not that there’s anything wrong with that

Have you ever seen one of those screwball comedy scenes in which the regular guy protagonist walks into a bar and only after a few bumbling scenes and conversations filled with misunderstanding and innuendo does he realize… hey, everyone here is gay, this is one of those gay bars people talk about?

I was intrigued by the conference I’m attending because it seemed ideologically diverse, as opposed to sociology discussions in which people often only seem to voice about 3% of the electromagnetic spectrum of political opinion. So I’m sitting there and it takes me the better part of the morning to realize… hey, this conference is not ideologically diverse, I’m only one of two people who seem like they have left of center views*… and why does this organization called the Liberty Fund seem to have a higher profile than, say, NSF?… wait, this is mostly a conservative conference!

At dinner, one of the fellow participants talked about how “sociology is the sewage system of social science.” Then a couple minutes later he asked if I was in political science. “Sociology.” A fair number of negative references to sociology had already been made by then, and by that point I think I had already felt a little bit like one of the repeatedly shocked dogs in the learned helplessness experiments.

* Left to the center of the electorate, I mean. I’m not left of the center of sociologists.

Update: To repeat what I said at the conference, I actually like ideological diversity in intellectual conversation. Also, I suspect many of the people had political positions there that are not easily categorized on the left-right spectrum. And, I had a good time at the conference and am thankful to its organizers, so I hope this post didn’t sound like a criticism of them.

Author: jeremy

I am the Ethel and John Lindgren Professor of Sociology and a Faculty Fellow in the Institute for Policy Research at Northwestern University.

9 thoughts on “not that there’s anything wrong with that”

  1. At dinner, one of the fellow participants, about whom much could be said, talked about how “sociology is the sewage system of social science.”

    I know several well-known Liberty Fund conference junketeers who talk like this all the time. None of them, in my experience, has any kind of non-clichéd view of social science. Some of them are actively stupid. But they certainly have a grand old time sucking on the teat of liberty at various fine locations around the country.

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  2. Is the Liberty Fund merely libertarian? Many of them are principled and intellectually honest and open minded–at least the small-l ones. I distinguish b/t “libertarian” and “conservative.” Some of my best friends are libertarians and Fed Soc types. I think they call me, lovingly, their little commie. My North Vietnam-defecting dad would have a fit to hear that.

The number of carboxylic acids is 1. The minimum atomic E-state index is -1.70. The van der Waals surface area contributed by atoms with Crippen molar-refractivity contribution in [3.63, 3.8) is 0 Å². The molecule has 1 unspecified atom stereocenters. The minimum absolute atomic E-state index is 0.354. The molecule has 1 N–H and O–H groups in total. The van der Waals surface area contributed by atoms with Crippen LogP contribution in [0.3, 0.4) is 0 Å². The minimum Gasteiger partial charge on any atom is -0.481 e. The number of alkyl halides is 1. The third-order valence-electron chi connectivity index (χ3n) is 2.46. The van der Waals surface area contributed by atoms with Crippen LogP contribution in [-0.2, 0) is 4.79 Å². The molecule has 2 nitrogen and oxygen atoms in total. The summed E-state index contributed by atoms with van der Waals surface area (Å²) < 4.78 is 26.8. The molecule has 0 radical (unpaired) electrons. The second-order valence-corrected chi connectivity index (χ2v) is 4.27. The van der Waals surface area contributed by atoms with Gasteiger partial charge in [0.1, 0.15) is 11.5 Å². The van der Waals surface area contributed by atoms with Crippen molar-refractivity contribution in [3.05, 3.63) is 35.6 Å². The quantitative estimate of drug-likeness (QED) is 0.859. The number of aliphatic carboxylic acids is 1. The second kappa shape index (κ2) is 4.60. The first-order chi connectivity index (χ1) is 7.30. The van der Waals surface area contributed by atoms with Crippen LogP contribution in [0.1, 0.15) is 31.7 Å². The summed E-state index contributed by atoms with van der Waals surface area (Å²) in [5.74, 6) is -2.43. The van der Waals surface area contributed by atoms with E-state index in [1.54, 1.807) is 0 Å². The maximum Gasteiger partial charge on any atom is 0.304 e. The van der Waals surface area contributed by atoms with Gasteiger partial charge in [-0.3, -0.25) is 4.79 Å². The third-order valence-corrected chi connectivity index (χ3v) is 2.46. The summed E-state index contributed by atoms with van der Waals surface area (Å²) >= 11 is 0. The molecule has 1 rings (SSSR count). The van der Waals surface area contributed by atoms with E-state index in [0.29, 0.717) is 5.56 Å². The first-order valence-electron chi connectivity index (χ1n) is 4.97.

Of course, in the political spectrum of sociology, I’m relatively conservative, or at least moderate. Like, I’m not a Marxist anarchist, and while I definitely argue for equality of outcomes, FDR’s second bill of rights, universal healthcare, social and economic justice…I do so within the current political system and even current free market economy. It’s all contextual. I get accused of having false consciousness all the time!

    The political ideological spectrum of academia has always intrigued me. It so changes per discipline, group, sub topic. Especially if you’re interdisciplinary, like I am. It’s weird to travel in diffrent circles. I feel ya, J-Freese. You must feel like you’re a tourist right now, lost in translation.

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  3. Oh, and qualification: that remark made to you is totally dumb, and if Liberty Fund peeps are like that, well then, maybe they are just conservative blowhards. I was merely commenting on the spectrum of “conservativism” and how it must be considered relationally to the much more liberal soociology crowd. So being merely libertarian, to this law geek person living in a world of Fed Soc judges, isn’t so conservative, but it might to the sociologists.

    People are always telling me to go to the Institute for Humane Studies for grants. I feel weird about that, since I am SO not libertarian, and yet would love to have some research funds.

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  4. They attract some interesting people. Some friends and colleagues of mine attend their events sometimes. (There’s a ranch north of town here that they like to use sometimes for conferences.) But they have their fair share of hacks, too, and it’s a good place to go if you want to hear some fairly boring views about the state of academia.

    The best thing about the liberty fund is their excellent and very cheap editions of hard-to-find stuff in classical social, political and economic theory. Many are freely available as PDFs. (Often, funnily enough, these editions are reprints of texts originally edited by Marxist economists — like Sraffa’s edition of Ricardo, or Meek’s stuff on Smith.)

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  5. Is it Liberty Fund or Liberty Counsel (http://www.lc.org/)?

    I don’t recall anything sponsored by Liberty Fund but Liberty Counsel does a lot of these sorts of things and the comment you received would more fall in line with Liberty Counsel. There press release on CA Supreme Courts opinion on gay marriage today is proof of that.

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  6. Liberty Fund. The link in my post is correct.

    BTW, I do not want my post to be construed as any kind of commentary on the organizers of the conference, who I’ve enjoyed meeting. (I do actually enjoy talking to people with diverse points of view.)

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